Dressed to Kill (no, really!)

This is about historical clothing, not about clichés 🙂 It’s inspired by Marie Brennan’s post on Tor.com: How to Do Karate in a Victorian Dress. I suggest you read the entire post!

Replace ‘dress’ with ‘toga’ and this is totally something I should be doing!


I am happy to say that I do pay close attention to clothing in my writing. Both in fight scenes and in general, the articles that Felix et al wear have a significance in how they affect life. This includes everything from what gladiators wear, to Felix being immobilised in a Toga (you know when 😉), to taking advantage of people wearing hoods.

In my mind’s eye, I always visualise what is happening. Can Felix reach his dagger? Can he see over there? Can he do this without tripping up?

It stems from my own vivid and graphic imagination, and is fueled by my obsession with realistic fight (and other) scenes, and my obsession with historical accuracy, from high gods to food and clothing.

Not everything makes it to the page. I balance detail with flow. I try to give descriptions and hints, when it affects what is happening. Because there is always more than is explicitly details, I think it adds to the depth of the world and the stories.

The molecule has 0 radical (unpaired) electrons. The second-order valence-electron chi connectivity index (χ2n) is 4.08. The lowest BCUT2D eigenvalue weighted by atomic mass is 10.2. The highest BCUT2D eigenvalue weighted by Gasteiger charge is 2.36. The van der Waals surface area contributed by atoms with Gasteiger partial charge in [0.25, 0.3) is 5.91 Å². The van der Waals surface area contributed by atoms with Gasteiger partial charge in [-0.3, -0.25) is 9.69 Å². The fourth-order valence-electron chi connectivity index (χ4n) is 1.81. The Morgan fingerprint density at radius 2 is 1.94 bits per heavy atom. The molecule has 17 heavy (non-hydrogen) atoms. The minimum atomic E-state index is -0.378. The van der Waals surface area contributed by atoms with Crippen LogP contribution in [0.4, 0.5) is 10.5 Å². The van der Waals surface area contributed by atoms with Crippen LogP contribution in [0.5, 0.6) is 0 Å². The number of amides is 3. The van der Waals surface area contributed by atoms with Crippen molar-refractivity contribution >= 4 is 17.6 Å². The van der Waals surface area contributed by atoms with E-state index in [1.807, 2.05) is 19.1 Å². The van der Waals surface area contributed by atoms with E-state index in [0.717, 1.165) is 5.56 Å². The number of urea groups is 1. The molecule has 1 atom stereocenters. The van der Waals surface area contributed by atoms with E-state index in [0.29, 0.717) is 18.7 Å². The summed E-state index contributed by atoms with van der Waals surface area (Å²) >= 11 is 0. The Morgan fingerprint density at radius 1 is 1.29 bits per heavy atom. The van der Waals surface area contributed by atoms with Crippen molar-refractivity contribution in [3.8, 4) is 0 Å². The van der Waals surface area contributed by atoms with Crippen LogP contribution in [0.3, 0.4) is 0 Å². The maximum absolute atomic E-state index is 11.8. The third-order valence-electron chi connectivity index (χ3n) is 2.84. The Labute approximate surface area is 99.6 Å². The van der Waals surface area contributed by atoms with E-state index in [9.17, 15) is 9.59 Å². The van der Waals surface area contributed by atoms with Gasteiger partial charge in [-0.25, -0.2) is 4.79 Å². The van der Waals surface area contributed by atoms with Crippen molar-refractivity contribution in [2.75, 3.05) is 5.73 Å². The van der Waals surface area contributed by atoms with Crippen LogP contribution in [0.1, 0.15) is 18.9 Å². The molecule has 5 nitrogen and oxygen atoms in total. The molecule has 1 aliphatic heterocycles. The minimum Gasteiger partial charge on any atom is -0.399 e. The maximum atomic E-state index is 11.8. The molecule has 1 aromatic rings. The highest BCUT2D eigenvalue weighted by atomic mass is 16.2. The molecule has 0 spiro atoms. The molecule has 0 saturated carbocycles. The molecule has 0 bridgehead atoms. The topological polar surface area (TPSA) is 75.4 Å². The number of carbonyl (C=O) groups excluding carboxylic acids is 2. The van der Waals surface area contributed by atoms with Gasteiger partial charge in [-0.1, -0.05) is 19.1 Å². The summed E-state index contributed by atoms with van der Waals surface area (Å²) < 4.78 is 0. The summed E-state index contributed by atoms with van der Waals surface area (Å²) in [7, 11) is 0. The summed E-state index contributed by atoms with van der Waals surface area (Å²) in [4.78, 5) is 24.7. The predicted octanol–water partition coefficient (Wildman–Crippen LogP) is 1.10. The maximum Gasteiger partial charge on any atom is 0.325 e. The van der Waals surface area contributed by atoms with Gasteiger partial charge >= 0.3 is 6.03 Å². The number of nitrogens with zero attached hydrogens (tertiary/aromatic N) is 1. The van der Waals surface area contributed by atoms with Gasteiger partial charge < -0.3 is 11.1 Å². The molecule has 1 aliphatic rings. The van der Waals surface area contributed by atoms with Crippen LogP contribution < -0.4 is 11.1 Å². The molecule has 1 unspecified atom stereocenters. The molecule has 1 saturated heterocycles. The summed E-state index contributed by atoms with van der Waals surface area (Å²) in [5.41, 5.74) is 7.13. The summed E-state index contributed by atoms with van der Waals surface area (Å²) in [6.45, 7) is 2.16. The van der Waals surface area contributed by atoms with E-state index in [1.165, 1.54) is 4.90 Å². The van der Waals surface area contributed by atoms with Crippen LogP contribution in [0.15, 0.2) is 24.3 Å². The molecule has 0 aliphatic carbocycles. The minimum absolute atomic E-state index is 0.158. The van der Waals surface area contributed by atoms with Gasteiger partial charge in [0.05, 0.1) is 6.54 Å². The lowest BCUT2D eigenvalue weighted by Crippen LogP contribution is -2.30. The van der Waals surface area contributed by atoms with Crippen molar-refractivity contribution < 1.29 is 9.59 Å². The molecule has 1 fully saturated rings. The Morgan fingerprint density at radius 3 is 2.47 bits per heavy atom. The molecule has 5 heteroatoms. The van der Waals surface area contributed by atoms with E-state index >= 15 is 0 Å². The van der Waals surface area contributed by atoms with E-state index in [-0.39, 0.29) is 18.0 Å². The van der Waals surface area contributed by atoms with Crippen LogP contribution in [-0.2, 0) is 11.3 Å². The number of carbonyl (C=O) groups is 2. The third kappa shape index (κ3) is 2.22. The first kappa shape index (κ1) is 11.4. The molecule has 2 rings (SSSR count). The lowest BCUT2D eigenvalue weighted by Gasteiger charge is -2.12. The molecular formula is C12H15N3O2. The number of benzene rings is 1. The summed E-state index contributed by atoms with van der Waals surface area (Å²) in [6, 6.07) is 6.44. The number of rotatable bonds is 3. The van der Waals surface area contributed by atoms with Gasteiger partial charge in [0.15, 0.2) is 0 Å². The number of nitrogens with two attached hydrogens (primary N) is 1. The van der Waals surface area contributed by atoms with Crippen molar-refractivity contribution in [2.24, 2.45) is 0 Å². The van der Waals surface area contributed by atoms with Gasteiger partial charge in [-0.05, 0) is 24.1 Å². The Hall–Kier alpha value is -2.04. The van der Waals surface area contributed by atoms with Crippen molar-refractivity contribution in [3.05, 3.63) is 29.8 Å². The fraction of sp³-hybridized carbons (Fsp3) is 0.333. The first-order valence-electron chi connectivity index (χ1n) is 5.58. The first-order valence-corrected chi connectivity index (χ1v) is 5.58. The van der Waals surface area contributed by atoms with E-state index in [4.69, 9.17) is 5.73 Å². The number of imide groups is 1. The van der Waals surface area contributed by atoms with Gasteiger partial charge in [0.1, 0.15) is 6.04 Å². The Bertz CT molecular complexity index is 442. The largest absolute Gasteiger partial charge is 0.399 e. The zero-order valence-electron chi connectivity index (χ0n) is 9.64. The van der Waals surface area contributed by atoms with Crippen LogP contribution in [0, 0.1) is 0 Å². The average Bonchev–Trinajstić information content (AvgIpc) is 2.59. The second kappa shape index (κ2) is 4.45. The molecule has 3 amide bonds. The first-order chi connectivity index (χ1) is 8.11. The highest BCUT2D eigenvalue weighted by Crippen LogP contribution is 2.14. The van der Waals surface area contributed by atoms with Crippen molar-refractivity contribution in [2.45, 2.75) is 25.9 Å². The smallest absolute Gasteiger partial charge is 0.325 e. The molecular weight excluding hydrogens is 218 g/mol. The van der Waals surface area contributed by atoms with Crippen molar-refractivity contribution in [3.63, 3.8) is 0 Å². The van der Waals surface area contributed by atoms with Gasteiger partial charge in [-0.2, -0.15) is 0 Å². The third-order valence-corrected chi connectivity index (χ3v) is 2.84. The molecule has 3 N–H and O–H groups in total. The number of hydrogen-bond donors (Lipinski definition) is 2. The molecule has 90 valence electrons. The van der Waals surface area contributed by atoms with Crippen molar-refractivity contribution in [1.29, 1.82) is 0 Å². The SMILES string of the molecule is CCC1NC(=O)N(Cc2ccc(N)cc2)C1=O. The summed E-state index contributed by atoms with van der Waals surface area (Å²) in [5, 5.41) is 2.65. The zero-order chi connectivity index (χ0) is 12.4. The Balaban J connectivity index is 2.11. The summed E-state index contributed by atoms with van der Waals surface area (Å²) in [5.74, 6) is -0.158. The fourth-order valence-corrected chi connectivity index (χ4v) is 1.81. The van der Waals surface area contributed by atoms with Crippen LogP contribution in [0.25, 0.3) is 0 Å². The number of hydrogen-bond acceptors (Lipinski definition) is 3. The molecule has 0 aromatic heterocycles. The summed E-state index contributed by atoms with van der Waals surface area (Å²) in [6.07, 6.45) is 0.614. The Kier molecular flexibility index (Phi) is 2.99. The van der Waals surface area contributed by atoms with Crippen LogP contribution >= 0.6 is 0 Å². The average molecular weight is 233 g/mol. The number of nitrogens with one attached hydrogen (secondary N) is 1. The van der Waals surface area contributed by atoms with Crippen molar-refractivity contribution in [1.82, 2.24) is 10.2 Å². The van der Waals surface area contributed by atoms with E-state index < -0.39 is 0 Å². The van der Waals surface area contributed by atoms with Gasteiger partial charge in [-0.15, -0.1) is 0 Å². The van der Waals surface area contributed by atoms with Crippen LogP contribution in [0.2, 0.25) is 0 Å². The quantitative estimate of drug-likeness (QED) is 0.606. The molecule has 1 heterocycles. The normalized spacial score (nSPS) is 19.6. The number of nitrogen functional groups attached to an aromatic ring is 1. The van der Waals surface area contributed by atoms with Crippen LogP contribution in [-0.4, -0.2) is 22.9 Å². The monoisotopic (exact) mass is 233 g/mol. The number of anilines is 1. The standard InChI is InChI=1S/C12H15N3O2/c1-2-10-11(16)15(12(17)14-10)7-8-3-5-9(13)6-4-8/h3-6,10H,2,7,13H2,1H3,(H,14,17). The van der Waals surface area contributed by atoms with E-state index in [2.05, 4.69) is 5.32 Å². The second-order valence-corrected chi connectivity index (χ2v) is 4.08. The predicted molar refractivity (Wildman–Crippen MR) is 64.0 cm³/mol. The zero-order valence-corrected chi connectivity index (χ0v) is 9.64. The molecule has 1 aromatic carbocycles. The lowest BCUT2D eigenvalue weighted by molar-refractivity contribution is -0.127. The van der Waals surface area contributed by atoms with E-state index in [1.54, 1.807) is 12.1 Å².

If you’re writing (or reading), it’s just another thing to consider and pay attention to. But it is something that greatly adds to the richness of the stories and the immersion of the readers.


  1. The details are super important! I participate in medieval recreation and, while I don’t do the combat, I pay attention to the classes where they’re teaching medieval fighting manuals and have done slow work, put on armor, and read historical accounts. It seems to have paid off because I get a lot of complements on my gladiatorial fight scenes in my first book. It’s good to hear about other authors who put effort into getting the little details, the things that would be super noticeable if you didn’t do it, accurate.

    Liked by 1 person

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